Google plans to scrap third-party cookies by 2022 — here’s why it’s problematic


Google has announced plans to stop using tracking cookies on its Chrome browser by 2022, replacing them with a group profiling system in a move the company says will “chart a path to a web more respectful of privacy ”.

The change is significant. Chrome controls about two-thirds of the web browser market. Third-party tracking cookies, on the other hand, underpin much of the targeted advertising industry. And, while Mozilla’s Firefox and Apple’s Safari have already stopped supporting third-party cookies, Google is the first company to offer an alternative advertising medium.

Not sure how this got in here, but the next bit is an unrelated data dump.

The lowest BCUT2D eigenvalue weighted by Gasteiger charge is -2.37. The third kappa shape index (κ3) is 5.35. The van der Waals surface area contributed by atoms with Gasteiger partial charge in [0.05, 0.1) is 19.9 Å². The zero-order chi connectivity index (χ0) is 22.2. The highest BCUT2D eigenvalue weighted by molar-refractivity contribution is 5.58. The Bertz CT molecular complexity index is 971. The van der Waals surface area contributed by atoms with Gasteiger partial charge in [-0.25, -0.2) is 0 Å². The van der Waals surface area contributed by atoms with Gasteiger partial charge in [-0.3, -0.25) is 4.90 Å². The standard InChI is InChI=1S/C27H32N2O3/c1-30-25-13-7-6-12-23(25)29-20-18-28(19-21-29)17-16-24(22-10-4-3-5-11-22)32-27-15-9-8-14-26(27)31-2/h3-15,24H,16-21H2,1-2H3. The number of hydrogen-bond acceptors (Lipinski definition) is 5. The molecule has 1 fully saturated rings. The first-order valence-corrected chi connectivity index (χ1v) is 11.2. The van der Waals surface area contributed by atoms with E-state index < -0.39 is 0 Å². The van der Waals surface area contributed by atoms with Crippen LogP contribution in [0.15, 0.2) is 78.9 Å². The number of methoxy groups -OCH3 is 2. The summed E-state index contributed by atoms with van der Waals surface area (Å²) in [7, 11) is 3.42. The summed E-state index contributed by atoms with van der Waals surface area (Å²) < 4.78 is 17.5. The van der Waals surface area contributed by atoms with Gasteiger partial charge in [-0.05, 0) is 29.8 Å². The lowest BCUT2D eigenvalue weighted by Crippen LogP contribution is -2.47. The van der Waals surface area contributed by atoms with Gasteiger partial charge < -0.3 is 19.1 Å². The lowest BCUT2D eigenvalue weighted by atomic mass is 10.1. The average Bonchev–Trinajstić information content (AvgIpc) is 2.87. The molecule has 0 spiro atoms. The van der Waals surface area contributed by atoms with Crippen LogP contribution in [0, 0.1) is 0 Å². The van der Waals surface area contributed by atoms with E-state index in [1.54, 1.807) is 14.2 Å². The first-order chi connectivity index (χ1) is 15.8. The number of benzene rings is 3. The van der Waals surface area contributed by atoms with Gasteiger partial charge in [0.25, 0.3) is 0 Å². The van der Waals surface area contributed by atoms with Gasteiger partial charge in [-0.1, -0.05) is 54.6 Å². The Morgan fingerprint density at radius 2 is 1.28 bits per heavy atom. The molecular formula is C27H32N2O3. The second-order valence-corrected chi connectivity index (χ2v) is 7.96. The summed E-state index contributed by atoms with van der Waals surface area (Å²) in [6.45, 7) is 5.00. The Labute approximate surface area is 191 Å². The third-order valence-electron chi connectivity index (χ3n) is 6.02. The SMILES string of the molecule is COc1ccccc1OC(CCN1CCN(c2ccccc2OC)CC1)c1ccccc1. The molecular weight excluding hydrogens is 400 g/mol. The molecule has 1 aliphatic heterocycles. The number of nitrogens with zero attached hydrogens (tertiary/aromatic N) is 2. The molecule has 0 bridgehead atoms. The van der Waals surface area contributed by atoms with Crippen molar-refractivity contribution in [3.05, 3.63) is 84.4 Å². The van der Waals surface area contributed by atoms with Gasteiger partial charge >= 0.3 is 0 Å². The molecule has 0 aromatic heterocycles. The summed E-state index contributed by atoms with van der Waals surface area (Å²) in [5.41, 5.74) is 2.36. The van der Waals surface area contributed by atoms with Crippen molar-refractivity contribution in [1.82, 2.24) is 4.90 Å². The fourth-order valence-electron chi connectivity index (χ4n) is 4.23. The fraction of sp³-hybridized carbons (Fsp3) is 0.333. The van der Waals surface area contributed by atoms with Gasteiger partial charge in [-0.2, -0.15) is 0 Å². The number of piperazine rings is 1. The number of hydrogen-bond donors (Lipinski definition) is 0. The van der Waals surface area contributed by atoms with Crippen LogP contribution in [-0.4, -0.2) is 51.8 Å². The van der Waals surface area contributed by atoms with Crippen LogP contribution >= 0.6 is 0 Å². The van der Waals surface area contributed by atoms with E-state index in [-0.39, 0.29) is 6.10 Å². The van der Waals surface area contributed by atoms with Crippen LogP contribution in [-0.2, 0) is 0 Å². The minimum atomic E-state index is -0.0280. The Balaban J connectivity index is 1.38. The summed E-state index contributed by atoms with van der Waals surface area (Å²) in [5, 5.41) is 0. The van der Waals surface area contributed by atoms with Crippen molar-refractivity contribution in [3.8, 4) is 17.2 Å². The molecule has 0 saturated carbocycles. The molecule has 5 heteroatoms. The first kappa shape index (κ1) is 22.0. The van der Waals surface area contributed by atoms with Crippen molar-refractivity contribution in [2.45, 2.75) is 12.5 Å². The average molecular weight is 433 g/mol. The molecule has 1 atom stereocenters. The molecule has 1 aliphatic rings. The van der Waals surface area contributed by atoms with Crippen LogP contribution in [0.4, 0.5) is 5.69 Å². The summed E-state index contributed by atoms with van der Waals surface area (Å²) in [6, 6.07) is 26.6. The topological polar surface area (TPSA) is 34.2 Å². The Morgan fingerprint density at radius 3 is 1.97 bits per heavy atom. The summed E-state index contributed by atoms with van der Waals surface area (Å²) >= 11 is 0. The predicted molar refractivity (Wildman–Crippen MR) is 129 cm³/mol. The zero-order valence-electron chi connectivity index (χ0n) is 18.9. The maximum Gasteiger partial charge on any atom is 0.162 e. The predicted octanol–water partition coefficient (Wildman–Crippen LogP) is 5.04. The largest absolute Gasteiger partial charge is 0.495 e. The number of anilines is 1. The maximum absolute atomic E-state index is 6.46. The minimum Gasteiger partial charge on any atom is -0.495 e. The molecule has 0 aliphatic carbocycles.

Rather than following and targeting you on an individual basis, Google’s alternative instead groups you into a crowd of people with similar broad-based interests. Google claims that this gives users more privacy. This oddly matches the assurance given to advertisers that the new technique is at least 95% as effective as individual targeting.

But under the death knell of Google’s press releases, the shift from tracking to profiling raises a number of new privacy and discrimination issues. Apparently, a move to bolster individual privacy, Chrome’s new system should ultimately benefit Google, giving the company yet another edge over its beleaguered AdTech competitors.

One eye reflects the Google logo